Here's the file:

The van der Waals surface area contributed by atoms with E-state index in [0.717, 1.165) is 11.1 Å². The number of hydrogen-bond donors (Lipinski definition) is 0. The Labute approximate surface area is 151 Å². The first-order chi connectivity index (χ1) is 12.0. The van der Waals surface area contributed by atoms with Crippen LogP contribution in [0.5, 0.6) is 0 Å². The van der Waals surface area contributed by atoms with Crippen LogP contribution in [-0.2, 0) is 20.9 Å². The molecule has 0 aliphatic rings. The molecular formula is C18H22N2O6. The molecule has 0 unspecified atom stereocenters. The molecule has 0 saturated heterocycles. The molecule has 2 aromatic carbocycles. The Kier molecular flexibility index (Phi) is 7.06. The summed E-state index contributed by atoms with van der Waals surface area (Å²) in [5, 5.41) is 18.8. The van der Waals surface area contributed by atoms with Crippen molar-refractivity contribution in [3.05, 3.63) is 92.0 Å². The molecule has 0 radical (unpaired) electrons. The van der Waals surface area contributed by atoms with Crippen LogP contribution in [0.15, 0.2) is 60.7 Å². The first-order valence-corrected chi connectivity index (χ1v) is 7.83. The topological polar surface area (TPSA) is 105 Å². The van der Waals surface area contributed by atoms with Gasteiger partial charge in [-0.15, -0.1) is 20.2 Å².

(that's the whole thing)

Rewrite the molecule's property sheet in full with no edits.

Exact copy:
The van der Waals surface area contributed by atoms with E-state index in [0.717, 1.165) is 11.1 Å². The number of hydrogen-bond donors (Lipinski definition) is 0. The Labute approximate surface area is 151 Å². The first-order chi connectivity index (χ1) is 12.0. The van der Waals surface area contributed by atoms with Crippen LogP contribution in [0.5, 0.6) is 0 Å². The van der Waals surface area contributed by atoms with Crippen LogP contribution in [-0.2, 0) is 20.9 Å². The molecule has 0 aliphatic rings. The molecular formula is C18H22N2O6. The molecule has 0 unspecified atom stereocenters. The molecule has 0 saturated heterocycles. The molecule has 2 aromatic carbocycles. The Kier molecular flexibility index (Phi) is 7.06. The summed E-state index contributed by atoms with van der Waals surface area (Å²) in [5, 5.41) is 18.8. The van der Waals surface area contributed by atoms with Crippen molar-refractivity contribution in [3.05, 3.63) is 92.0 Å². The molecule has 0 radical (unpaired) electrons. The van der Waals surface area contributed by atoms with Crippen LogP contribution in [0.15, 0.2) is 60.7 Å². The first-order valence-corrected chi connectivity index (χ1v) is 7.83. The topological polar surface area (TPSA) is 105 Å². The van der Waals surface area contributed by atoms with Gasteiger partial charge in [-0.15, -0.1) is 20.2 Å².